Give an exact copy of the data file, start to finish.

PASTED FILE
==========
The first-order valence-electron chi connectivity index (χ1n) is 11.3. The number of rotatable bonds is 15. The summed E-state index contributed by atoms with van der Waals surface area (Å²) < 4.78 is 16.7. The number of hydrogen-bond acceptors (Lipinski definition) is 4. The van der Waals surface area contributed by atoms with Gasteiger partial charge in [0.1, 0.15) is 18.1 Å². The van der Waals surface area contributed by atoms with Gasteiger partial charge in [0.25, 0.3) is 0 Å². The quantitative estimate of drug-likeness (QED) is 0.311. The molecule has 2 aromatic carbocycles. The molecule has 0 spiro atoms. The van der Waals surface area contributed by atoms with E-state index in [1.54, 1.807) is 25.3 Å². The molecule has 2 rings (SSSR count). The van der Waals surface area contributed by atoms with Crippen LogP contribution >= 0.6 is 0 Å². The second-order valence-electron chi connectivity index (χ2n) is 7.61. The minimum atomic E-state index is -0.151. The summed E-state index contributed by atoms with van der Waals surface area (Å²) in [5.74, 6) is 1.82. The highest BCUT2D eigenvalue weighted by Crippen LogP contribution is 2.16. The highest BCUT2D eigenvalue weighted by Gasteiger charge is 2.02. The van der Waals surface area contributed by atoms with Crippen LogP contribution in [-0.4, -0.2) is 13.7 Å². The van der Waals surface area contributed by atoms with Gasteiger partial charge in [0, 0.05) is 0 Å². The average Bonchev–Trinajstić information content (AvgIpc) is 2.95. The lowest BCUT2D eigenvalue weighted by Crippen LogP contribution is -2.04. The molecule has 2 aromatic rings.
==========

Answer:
The first-order valence-electron chi connectivity index (χ1n) is 11.3. The number of rotatable bonds is 15. The summed E-state index contributed by atoms with van der Waals surface area (Å²) < 4.78 is 16.7. The number of hydrogen-bond acceptors (Lipinski definition) is 4. The van der Waals surface area contributed by atoms with Gasteiger partial charge in [0.1, 0.15) is 18.1 Å². The van der Waals surface area contributed by atoms with Gasteiger partial charge in [0.25, 0.3) is 0 Å². The quantitative estimate of drug-likeness (QED) is 0.311. The molecule has 2 aromatic carbocycles. The molecule has 0 spiro atoms. The van der Waals surface area contributed by atoms with E-state index in [1.54, 1.807) is 25.3 Å². The molecule has 2 rings (SSSR count). The van der Waals surface area contributed by atoms with Crippen LogP contribution >= 0.6 is 0 Å². The second-order valence-electron chi connectivity index (χ2n) is 7.61. The minimum atomic E-state index is -0.151. The summed E-state index contributed by atoms with van der Waals surface area (Å²) in [5.74, 6) is 1.82. The highest BCUT2D eigenvalue weighted by Crippen LogP contribution is 2.16. The highest BCUT2D eigenvalue weighted by Gasteiger charge is 2.02. The van der Waals surface area contributed by atoms with Crippen LogP contribution in [-0.4, -0.2) is 13.7 Å². The van der Waals surface area contributed by atoms with Gasteiger partial charge in [0, 0.05) is 0 Å². The average Bonchev–Trinajstić information content (AvgIpc) is 2.95. The lowest BCUT2D eigenvalue weighted by Crippen LogP contribution is -2.04. The molecule has 2 aromatic rings.